America’s sprawling 401(k) pension system will turn cash flow negative in 2016, threatening disruption for asset managers and selling of equities, according to analysis by Cerulli Associates, a research house. Cerulli went on to say "It is going to be a disappointment for a lot of fund managers that have put a lot of effort into the DC [defined contribution pension fund] market."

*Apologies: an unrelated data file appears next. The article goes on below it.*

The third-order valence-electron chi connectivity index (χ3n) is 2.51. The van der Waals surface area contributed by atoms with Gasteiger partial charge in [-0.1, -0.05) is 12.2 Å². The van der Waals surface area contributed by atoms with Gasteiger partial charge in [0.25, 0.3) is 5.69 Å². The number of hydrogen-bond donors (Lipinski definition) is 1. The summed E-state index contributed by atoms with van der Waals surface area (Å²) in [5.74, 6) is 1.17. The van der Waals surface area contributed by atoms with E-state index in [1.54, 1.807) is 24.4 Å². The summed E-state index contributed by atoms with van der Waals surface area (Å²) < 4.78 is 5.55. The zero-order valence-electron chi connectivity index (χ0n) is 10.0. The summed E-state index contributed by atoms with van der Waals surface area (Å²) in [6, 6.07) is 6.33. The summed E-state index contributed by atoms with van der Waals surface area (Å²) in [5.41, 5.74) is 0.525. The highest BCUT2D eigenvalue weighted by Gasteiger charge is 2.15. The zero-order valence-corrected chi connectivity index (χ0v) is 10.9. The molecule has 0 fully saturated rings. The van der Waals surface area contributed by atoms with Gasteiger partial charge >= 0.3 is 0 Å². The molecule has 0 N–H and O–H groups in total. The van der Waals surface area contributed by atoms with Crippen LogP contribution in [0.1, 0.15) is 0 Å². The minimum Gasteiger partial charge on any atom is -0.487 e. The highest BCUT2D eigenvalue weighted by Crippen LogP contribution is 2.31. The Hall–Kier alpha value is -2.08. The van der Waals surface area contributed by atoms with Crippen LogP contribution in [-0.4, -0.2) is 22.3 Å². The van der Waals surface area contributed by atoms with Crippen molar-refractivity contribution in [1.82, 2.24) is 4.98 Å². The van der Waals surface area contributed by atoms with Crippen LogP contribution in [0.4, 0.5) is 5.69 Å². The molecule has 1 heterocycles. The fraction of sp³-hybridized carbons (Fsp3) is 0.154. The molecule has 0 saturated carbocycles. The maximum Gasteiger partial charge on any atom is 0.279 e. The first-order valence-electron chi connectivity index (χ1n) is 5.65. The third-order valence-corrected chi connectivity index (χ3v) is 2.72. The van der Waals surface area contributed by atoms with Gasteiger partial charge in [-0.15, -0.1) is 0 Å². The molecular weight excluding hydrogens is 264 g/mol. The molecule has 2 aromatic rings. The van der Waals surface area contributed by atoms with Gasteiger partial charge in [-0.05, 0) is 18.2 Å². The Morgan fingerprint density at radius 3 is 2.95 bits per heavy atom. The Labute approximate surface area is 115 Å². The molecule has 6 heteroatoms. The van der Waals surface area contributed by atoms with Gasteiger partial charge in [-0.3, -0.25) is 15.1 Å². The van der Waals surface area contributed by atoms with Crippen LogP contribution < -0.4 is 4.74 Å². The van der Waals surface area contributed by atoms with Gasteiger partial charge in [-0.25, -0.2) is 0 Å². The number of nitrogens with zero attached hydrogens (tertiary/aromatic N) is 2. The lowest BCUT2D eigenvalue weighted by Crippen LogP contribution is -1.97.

However, by 2016 it forecasts that inflows will be $364 billion and outflows $366 billion, with the deficit only widening year on year after that as the core of the baby-boomer generation retires. "This has significant implications for asset managers and other financial services providers," said Bing Waldert, a director at Cerulli. "For asset managers, the consistent contributions are particularly appealing and provide a source of positive flows even in poor markets when a firm may experience outflows from other segments of the industry." The largest managers in the 401(k) market are Fidelity Investments; Canada's Power Financial, which owns Great-West Financial and Putnam Investments; TIAA-CREF; Vanguard; ING of the Netherlands and Prudential Financial of the US.